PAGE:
foreign language, or confusing style, lled with professional jargon or inundated
with gures of speech that you were not familiar with. The difculty of translating
the piece into a common vernacular probably overshadowed the content and may
have even discouraged you from nishing the piece. In most cases, the desired mes-
sage is lost. Not everyone is going to understand gures of speech so they must be
used carefully and correctly. One of Stephen Coveys (2001) principle ideas is to
begin with the end in mind. His advice goes a long way when considering the target
audience and what information the author desires to convey.
Two forms of writing that address different types of audiences are formal and
informal. Found throughout historical literature, those forms are still relevant to-
day. Formal writing includes genres such as journalism, academic papers, busi-
ness reports, scientic thesis, formal letters, resumes, and other professional ar-
ticles. They are crafted with the purpose of communicating serious, professional
level information intended to be read and understood by a broad audience. This
writing style conforms to the standards of grammar, punctuation, and structure for
the chosen language (English or the target audiences accepted reading language).
Because the intended audience includes a greater range of readers, the paper must
be written in such a way that it can be easily understood by a general audience.
Some writing will be specic to a particular group based on profession such as
those in the scientic or medical community and will include professional termi-
nology. With the need for universal understanding at a professional level, using
gures of speech is discouraged from formal writing. Including metaphors, simi-
les, and idioms within that context is viewed as unprofessional and may discredit
the writer from serious consideration.
Informal writing includes all other genres such as poetry, ction, non-ction nar-
rative, personal letters, and others. Informal literature allows for the expression of
culture, ideas, and creativity in proper context by using gures of speech, even as
the main literary tool in some occasions. The creative nature of this style means the
As Clear as Mud 117

guidelines vary widely. Even with a lax approach to using gures of speech, the
intended audience is still the highest consideration. In informal writing, the point of
view normally represents the author himself or a character on a more personal level.
Therefore, the audience expects to read less formal and often creative dialogue.
However, the intended audience still needs to be able to understand what is written
and/or be able to accept the speech as customary to the character or region repre-
sented in the piece. Considering the audience helps to convey intent.

Throughout history, the use of gures of speech has been a normal and important
part of writing that stretches across multiple genres. Writing types and styles have
changed very little over time. Considerations have been consistent pertaining to the
correct usage of gures of speech such as metaphors, similes, and idioms. They in-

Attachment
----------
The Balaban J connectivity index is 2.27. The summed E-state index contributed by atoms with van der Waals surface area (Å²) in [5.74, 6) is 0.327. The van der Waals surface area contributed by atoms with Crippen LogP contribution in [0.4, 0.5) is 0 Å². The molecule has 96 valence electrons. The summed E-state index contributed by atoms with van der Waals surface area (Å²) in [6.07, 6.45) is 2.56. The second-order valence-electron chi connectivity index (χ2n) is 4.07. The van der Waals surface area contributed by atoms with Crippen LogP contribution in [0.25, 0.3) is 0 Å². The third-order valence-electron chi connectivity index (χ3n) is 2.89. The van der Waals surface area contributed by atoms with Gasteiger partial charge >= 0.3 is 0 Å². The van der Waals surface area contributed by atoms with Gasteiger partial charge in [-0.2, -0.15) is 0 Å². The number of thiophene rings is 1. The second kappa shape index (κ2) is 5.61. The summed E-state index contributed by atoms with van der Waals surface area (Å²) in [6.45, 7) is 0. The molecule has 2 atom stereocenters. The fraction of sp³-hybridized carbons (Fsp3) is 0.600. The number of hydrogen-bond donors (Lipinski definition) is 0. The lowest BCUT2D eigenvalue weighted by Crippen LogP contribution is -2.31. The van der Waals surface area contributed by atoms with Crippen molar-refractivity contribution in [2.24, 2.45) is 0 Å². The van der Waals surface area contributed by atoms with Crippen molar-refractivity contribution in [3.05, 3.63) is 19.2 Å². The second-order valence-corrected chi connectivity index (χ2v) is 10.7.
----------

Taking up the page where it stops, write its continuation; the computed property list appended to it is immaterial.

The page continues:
volve much more than just an attempt to use colorful language. Writers want to ex-
press themselves in a way that effectively relays their thoughts, ideas, and emotions
to their audience. Writing is not only about linguistic acrobatics, it is an art form
and tool for expressing ideas in such a way that others can understand and relate to.
Part of making a writers message successful involves carefully crafting their work
in clear and meaningful ways. Figures of speech convey that message throughout a
variety of genres such as ction or nonction narrative, poetry, and theater.
Literary devices often serve to conceal deeper meaning within the work, some-
times on a small scale, referring to a single item that has another meaning. In
The Red Badge of Courage (Crane, 1895), the title itself is a gure of speech that
reects the ironic notion of the main characters pursuit of courage. The wording
refers to a wound received during battle, a visible display of the soldiers cour-
age. There are several examples of metaphors and similes throughout the book
especially those comparing war to animals. War is described as a red animal,
the enemy are like ies, and the army line writhes like a snake stepped upon
(Red Badge of Courage Novel Guide, 2015).

The modern use of metaphor stems from classic literature. According to Robert
Graves (2009), myths served to answer life questions and to explain the origins
of social systems and customs. The overlapping use of metaphor fullled both
of those needs. By telling a story, the deeper meaning could be encased within
the events and characters. One example is the story of Icarus. His story evolved
as part of other memorable myths such as the minotaur, labyrinth, and Minos.
Whether the tale of Icarus was written as mythological narrative or meant to pro-
vide a proverbial lesson is unclear (, 2015). Throughout time, it
has become a metaphor for ignoring warnings and becoming overcondent. King
Minos had imprisoned Daedalus and his son Icarus in the Labyrinth for leaking
helpful information to an enemy of the king. The secrets shared resulted in the

death of the Minotaur. In order to escape the maze, Daedalus engineered wings
made of feathers and wax. The wings would allow them to y out of the maze to
freedom. He warned Icarus not to y too high, or the sun would melt the wax in
his wings. Icarus became so enthralled by ying that he ignored the advice of his
father and soared higher and higher. Per the warning, the wax melted causing the
wings to fall apart sending Icarus plummeting to his death in the sea below.
Shakespeare, the playwright and poet, invented thousands of words that ex-
panded the English language (Shakespeare, 2015). One of his earliest poems, Ve-
nus and Adonis, drew heavily on Greek mythology that utilized metaphorical tales